Hawaii Beach Weddings Aren’t Totally Carefree

     HONOLULU (CN) – Hawaii can require couples to get permits if they want to get married on the beach, the 9th Circuit ruled, finding the permitting process easy and fair.
     The Hawaii Department of Land and Natural Resource began regulating its 200-plus beaches in 2002 after commercial enterprises such as kayak and surf began taking advantage of the space to store equipment.
     After the department began requiring permits for commercial weddings in August 2008, Maui Wedding Professionals and Laki Kaahumanu, a Native Hawaiian pastor who performs religious wedding ceremonies, filed suit.
     Wedding applicants must pay at least $20 or 10 cents for each square foot of beach requested. The permit sets a two-hour time limit for the wedding, and it requires that participants do not disturb other beachgoers and leave the beach in a clean condition afterward.
     But the federal complaint claimed that the permit requirement unconstitutionally violated the First Amendment and the equal-protection clause by imposing regulation on commercial weddings, but not noncommercial ones. It also challenged the permitting process as “vague.”
     A federal judge granted the department summary judgment, and the 9th Circuit mostly upheld the regulations Wednesday.
     “The permitting requirement is narrowly tailored to further this interest,” Judge William Fletcher wrote for the three-judge panel. “The application process is not burdensome. … Upon submission of the event details and payment of the fee, the Wiki Permits system issues a permit immediately online, which the applicant can then print. The record does not show any instance where an application has been denied.”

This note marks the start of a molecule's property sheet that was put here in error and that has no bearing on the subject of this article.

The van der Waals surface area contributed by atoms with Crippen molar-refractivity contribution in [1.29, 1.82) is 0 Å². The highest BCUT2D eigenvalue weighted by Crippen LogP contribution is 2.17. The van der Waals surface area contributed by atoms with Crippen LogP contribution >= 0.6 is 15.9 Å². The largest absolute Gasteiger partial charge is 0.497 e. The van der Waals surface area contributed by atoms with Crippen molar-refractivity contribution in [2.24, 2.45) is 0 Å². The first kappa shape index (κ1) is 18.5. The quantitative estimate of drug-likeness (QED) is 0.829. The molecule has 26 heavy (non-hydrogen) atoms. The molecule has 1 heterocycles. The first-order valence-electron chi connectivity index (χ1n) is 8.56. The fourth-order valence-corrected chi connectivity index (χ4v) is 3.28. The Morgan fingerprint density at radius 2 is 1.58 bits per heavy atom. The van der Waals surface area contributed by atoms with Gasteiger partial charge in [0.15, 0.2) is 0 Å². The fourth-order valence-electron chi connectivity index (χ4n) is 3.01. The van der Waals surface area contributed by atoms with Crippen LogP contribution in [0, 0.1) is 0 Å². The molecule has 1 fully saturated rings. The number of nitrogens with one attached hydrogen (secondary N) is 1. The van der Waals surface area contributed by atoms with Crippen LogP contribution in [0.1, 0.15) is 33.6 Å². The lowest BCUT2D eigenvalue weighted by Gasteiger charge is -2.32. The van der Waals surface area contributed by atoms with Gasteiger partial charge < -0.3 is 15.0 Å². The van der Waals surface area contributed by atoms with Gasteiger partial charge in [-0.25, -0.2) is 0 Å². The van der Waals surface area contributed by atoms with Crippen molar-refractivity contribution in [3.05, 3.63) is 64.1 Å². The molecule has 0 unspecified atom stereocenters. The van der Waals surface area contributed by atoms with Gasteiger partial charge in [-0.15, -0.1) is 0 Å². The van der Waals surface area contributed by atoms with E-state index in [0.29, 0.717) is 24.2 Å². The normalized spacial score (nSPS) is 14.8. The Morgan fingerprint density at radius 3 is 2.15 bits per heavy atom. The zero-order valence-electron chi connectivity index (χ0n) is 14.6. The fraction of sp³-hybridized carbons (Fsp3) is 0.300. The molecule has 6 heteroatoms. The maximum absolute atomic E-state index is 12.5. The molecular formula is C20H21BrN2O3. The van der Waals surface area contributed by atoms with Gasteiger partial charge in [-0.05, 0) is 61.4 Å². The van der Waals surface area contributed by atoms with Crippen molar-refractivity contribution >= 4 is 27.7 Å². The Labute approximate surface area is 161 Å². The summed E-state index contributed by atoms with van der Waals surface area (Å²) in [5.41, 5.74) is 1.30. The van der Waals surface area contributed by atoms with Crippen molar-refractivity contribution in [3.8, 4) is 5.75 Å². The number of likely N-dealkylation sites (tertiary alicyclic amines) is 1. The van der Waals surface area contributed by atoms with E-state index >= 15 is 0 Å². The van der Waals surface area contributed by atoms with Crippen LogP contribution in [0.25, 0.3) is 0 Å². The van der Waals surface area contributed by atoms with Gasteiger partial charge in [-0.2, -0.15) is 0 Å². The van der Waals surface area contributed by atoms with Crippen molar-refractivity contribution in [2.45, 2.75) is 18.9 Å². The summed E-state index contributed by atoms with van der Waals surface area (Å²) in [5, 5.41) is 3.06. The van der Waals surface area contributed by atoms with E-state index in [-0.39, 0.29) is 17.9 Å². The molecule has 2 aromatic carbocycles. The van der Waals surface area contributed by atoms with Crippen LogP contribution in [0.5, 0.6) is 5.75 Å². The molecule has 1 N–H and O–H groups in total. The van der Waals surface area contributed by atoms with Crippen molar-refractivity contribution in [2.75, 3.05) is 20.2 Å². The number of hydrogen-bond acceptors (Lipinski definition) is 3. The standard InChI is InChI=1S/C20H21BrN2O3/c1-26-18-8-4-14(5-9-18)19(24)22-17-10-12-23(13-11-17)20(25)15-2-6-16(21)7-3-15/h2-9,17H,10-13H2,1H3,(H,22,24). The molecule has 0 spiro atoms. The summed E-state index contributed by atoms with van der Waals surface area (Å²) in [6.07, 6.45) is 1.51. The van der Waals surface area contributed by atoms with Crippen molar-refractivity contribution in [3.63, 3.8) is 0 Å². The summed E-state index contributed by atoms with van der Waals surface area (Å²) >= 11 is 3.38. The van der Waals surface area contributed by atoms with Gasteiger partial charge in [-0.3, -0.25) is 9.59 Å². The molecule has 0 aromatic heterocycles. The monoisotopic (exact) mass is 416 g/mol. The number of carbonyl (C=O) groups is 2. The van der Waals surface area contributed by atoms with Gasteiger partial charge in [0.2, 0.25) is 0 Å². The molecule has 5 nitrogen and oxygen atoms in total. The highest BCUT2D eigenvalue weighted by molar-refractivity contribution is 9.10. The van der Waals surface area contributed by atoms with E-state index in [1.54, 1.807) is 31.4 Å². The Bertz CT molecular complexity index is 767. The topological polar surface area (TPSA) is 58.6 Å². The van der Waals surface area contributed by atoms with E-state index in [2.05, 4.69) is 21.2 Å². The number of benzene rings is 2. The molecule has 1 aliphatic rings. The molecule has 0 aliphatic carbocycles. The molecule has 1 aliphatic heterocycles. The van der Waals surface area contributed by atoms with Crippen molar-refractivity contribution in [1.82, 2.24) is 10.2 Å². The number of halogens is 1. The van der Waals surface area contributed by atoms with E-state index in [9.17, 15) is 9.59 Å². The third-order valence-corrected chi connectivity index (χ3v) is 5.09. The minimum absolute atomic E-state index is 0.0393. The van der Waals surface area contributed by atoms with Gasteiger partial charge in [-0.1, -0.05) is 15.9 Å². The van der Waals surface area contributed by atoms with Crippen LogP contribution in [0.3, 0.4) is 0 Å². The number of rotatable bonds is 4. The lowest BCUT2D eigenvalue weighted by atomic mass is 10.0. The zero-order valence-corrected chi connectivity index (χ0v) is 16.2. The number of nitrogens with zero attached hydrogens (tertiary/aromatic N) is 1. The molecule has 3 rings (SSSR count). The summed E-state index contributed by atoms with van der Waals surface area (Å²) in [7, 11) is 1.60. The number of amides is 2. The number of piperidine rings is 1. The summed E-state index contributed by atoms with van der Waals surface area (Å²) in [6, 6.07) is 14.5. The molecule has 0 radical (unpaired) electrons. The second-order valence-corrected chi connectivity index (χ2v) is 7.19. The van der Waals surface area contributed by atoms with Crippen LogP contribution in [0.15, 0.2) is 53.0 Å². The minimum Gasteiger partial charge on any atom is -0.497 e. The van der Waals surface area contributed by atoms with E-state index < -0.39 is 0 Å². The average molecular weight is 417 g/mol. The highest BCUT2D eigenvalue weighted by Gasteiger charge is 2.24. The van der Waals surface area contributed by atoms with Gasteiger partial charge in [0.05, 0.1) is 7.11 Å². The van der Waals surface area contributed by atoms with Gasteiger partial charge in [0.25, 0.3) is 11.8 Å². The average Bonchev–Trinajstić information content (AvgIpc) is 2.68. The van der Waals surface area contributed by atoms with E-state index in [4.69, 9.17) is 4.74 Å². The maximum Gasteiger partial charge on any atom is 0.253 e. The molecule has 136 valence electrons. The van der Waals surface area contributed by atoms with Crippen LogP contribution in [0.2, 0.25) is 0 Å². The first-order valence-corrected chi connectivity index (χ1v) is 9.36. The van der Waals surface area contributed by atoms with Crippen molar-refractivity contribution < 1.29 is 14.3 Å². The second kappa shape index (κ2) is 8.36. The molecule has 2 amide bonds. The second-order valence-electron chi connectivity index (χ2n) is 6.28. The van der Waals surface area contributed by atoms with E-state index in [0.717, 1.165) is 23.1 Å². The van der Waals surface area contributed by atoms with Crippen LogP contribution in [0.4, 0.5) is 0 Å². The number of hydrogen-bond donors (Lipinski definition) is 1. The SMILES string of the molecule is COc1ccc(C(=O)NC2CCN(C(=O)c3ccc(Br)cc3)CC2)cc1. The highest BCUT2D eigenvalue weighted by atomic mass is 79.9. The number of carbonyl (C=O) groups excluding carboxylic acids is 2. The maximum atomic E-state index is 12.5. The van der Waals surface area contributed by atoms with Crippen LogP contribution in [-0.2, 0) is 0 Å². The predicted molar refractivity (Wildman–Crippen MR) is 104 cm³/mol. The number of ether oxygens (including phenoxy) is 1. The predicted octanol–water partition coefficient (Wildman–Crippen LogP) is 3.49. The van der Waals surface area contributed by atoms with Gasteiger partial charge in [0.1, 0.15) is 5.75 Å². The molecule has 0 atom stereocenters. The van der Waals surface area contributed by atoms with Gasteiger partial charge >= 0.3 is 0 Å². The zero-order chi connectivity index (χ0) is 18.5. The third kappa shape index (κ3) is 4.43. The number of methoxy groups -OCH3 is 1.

Though the 9th Circuit previously struck down permitting requirements for Seattle street performers, it said that precedent does not apply to regulating wedding parties as small as three, the marrying couple and their minister.
     Concerns of a procedural and temporal hurdles, as well as the elimination of anonymous and spontaneous speech, “do not apply to beach weddings,” the decision states.
     “As described above, the permit applications are easy to fill out and submit online,” Fletcher wrote. “The whole process can be completed within a few minutes if the applicant is already registered, as commercial wedding vendors are likely to be. And the permit is issued immediately after the online application has been submitted. Plaintiffs have expressed no interest in performing secret or spontaneous weddings.”
     Limits on what wedding participants can bring to the beaches also survived scrutiny, as did the department’s insurance requirements.
     The panel took issue with two provisions of the permit requirement.
     “The only provisions that violate the First Amendment are Paragraphs 18 and 21 of the Terms and Conditions, giving to the Chairperson of the Board of DLNR the authority to revoke an already issued permit ‘at anytime and for any reason in [his or her] sole and absolute discretion,’ and giving to DLNR the authority to add terms and conditions to an already issued permit such ‘as it deems necessary or appropriate,'” Judge William Fletcher wrote for the three-judge panel.
     Though neither the chairperson nor the department have ever used their powers to “favor some speakers and suppress others,” the judges worried that “the potential for the exercise of such power exists.”

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